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First Amendment and Criminal Matters

By FindLaw Staff on February 16, 2010 | Last updated on March 21, 2019

Today, the Tenth Circuit decided one case regarding a public school teacher's First Amendment right against retaliation for advocating disabled students' rights, and two criminal matters concerning, respectively, a capital habeas petition and a Sentencing Guidelines issue.

In Reinhardt v. Albuquerque Pub. Schs. Bd. of Educ., No. 09-2005, plaintiff brought First Amendment and Rehabilitation Act claims based on defendant public school system's reduction of plaintiff to a standard contract to work with special education students on the ground that her caseload did not support an extended contract.  The district court granted summary judgment for defendant.

The Tenth Circuit reversed on the grounds that 1) the undisputed facts showed that plaintiff engaged in protected activity for the purposes of section 504 of the Rehabilitation Act; 2) there was an issue of material fact as to whether defendant deliberately maintained inaccurate caseload lists that artificially reduced plaintiff's workload in order to reduce her salary; and 3)  plaintiff felt that she had a duty to report the denial of services to special education students as part of her professional obligations, and the district court correctly found this to be conclusive that plaintiff was speaking as an employee and not as a private citizen.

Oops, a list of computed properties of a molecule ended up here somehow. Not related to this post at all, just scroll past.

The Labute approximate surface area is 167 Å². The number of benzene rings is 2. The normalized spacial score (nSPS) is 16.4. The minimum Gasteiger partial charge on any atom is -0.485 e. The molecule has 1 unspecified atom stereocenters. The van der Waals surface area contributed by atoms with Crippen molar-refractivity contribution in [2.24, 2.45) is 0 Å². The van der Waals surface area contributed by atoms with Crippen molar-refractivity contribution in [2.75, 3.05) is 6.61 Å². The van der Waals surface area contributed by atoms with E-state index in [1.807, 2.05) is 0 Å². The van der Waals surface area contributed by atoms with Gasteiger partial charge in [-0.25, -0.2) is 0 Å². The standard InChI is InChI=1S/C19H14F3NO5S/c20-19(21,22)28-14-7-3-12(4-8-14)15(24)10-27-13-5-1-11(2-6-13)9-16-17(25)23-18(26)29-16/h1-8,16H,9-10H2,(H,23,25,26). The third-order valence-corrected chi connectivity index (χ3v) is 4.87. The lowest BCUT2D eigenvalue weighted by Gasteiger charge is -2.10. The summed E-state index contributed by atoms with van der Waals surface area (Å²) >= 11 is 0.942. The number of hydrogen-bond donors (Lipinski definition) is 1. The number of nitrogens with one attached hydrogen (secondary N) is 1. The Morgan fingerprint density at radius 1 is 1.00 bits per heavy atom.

In Alverson v. Workman, No. 09-5000, a capital habeas matter, petitioner's petition centered on the state trial court's denial of petitioner's requests for funding for a neuropsychological examination and the state's introduction of allegedly insufficient evidence to establish that he substantially participated in the murder charged.  The district court denied the petition.

The Tenth Circuit affirmed on the grounds that 1) the state's allegation of future dangerousness was not based on state-sponsored psychiatric evidence, but rather on petitioner's history of violent criminal conduct, including his role in the murder at issue, and thus he was not entitled to a psychiatric examination under Ake; 2) the heinous, atrocious or cruel aggravating factor was based not upon petitioner's state of mind, but rather the brutal manner in which the victim was killed; 3) the jury could clearly have inferred, based upon its viewing of (and listening to) the surveillance tape of the murder, that petitioner was well aware that a murder was going to occur and may well have directly participated in beating the victim; and 4) petitioner failed to identify what other action his trial counsel could or should have taken to obtain a court-ordered neuropsychological examination.

Finally, in US v. Patillar, No. 09-5067, defendant appealed his sentence for robbery, which the district court had enhanced based on defendant's prior Oklahoma convictions.

The Tenth Circuit affirmed on the grounds that both of the prior Oklahoma law offenses, larceny from the person and robbery with firearms, constituted crimes of violence under U.S.S.G. section 4B1.1.

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